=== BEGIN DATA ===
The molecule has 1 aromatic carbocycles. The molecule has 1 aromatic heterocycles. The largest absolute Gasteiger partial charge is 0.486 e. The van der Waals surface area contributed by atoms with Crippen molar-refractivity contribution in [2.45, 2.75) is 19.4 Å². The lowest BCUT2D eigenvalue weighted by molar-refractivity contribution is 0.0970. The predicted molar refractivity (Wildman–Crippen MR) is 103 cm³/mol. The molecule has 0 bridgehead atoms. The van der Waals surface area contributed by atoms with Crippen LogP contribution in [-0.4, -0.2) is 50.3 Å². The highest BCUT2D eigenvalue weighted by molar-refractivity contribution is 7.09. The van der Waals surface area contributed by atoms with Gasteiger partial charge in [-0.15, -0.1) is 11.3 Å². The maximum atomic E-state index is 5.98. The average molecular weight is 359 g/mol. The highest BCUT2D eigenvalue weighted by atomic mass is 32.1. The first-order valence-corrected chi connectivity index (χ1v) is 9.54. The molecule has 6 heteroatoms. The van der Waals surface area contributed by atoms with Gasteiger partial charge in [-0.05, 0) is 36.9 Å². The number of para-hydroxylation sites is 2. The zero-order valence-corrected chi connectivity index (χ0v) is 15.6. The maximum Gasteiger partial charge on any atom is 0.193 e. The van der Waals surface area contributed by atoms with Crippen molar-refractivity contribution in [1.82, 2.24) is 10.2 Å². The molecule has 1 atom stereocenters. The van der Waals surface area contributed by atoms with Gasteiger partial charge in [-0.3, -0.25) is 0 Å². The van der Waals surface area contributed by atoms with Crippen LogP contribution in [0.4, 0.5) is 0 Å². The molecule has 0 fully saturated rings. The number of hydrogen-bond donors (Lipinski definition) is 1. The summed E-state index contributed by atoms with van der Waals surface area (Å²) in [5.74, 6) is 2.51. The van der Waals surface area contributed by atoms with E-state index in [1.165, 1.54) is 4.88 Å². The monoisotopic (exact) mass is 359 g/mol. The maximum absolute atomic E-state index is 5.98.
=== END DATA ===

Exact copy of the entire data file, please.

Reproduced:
The molecule has 1 aromatic carbocycles. The molecule has 1 aromatic heterocycles. The largest absolute Gasteiger partial charge is 0.486 e. The van der Waals surface area contributed by atoms with Crippen molar-refractivity contribution in [2.45, 2.75) is 19.4 Å². The lowest BCUT2D eigenvalue weighted by molar-refractivity contribution is 0.0970. The predicted molar refractivity (Wildman–Crippen MR) is 103 cm³/mol. The molecule has 0 bridgehead atoms. The van der Waals surface area contributed by atoms with Crippen LogP contribution in [-0.4, -0.2) is 50.3 Å². The highest BCUT2D eigenvalue weighted by molar-refractivity contribution is 7.09. The van der Waals surface area contributed by atoms with Gasteiger partial charge in [-0.15, -0.1) is 11.3 Å². The maximum atomic E-state index is 5.98. The average molecular weight is 359 g/mol. The highest BCUT2D eigenvalue weighted by atomic mass is 32.1. The first-order valence-corrected chi connectivity index (χ1v) is 9.54. The molecule has 6 heteroatoms. The van der Waals surface area contributed by atoms with Gasteiger partial charge in [-0.05, 0) is 36.9 Å². The number of para-hydroxylation sites is 2. The zero-order valence-corrected chi connectivity index (χ0v) is 15.6. The maximum Gasteiger partial charge on any atom is 0.193 e. The van der Waals surface area contributed by atoms with Crippen molar-refractivity contribution in [1.82, 2.24) is 10.2 Å². The molecule has 1 atom stereocenters. The van der Waals surface area contributed by atoms with Gasteiger partial charge in [-0.3, -0.25) is 0 Å². The van der Waals surface area contributed by atoms with Crippen LogP contribution in [0.4, 0.5) is 0 Å². The molecule has 0 fully saturated rings. The number of hydrogen-bond donors (Lipinski definition) is 1. The summed E-state index contributed by atoms with van der Waals surface area (Å²) in [5.74, 6) is 2.51. The van der Waals surface area contributed by atoms with E-state index in [1.165, 1.54) is 4.88 Å². The monoisotopic (exact) mass is 359 g/mol. The maximum absolute atomic E-state index is 5.98.